Tough Guy Law
The Commonwealth of Pennsylvania became the first state in history to outlaw the sport of mixed martial arts in 1983 with the passage of Senate Bill 632 aka the “Tough Guy Law.” The law set the first legal precedence for the sport.
Legislative action began in 1981 with the introduction of Senate Bill 742. The bill specifically targeted CV Productions’ mixed martial arts format. The specific language named their service marks and defined mixed martial arts competition as:
- “AS USED IN THIS SECTION THE PHRASE “TOUGH GUY CONTEST” OR “BATTLE OF THE BRAWLERS” MEANS ANY COMPETITION WHICH INVOLVES ANY PHYSICAL CONTACT BOUT BETWEEN TWO OR MORE INDIVIDUALS, WHO ATTEMPT TO KNOCK OUT THEIR OPPONENT BY EMPLOYING BOXING, WRESTLING, MARTIAL ARTS TACTICS OR ANY COMBINATION THEREOF AND BY USING TECHNIQUES INCLUDING, BUT NOT LIMITED TO, PUNCHES, KICKS AND CHOKING.”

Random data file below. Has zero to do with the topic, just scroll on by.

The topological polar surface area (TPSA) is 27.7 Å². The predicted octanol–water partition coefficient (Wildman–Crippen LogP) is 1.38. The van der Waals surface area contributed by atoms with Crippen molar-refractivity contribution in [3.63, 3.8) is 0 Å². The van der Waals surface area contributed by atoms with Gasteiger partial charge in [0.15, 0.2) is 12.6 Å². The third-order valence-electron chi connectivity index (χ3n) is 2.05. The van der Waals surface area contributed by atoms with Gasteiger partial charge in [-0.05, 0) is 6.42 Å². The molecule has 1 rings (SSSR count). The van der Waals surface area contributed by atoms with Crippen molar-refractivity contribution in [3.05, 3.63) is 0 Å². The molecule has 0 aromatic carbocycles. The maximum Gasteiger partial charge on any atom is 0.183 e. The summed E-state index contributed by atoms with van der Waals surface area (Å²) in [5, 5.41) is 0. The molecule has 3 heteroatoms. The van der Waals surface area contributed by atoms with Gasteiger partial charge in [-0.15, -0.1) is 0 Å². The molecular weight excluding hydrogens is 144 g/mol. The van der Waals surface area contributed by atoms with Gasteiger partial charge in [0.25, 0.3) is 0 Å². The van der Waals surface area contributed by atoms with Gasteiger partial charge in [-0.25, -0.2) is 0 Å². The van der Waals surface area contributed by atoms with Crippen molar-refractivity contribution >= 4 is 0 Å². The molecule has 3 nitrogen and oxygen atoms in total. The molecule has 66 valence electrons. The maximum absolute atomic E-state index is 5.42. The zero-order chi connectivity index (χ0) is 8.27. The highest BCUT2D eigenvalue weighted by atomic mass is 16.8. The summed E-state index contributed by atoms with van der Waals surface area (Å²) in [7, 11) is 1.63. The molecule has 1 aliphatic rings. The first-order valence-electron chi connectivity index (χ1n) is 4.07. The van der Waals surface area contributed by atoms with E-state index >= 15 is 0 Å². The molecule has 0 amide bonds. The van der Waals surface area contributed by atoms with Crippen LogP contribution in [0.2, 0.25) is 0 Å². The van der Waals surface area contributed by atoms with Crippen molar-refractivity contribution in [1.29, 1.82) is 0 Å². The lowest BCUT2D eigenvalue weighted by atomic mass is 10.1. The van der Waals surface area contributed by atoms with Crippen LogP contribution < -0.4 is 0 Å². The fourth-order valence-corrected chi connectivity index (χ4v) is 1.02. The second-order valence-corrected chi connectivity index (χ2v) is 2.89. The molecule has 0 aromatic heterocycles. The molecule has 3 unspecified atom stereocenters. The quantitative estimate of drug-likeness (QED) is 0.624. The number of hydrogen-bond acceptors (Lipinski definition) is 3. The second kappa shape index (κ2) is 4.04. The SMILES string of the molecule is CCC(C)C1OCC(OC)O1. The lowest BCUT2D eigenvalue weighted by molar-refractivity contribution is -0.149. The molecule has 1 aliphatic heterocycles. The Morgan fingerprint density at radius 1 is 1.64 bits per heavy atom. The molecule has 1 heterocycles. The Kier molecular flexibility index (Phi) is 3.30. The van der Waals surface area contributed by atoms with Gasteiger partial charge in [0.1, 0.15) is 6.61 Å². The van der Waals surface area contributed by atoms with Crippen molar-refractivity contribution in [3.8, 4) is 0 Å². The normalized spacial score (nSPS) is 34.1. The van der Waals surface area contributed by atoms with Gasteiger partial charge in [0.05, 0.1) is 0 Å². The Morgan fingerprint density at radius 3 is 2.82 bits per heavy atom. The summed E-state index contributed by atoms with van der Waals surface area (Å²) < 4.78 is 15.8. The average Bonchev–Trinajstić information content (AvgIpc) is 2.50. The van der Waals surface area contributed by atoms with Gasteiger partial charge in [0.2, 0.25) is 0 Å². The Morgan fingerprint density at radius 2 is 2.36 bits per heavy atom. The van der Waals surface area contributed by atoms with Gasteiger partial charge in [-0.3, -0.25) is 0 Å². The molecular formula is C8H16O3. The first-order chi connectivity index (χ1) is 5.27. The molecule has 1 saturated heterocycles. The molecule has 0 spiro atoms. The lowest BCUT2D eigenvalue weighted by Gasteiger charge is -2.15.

In 1981, Representative David Richardson referred to SB 742 as a “Tough Guy Bill,” calling it unconstitutional because it contained anti-abortion legislation. The “Tough Guy Bill” passed the Pennsylvania House and the Senate but was vetoed by Governor Dick Thornburgh December 23, 1981.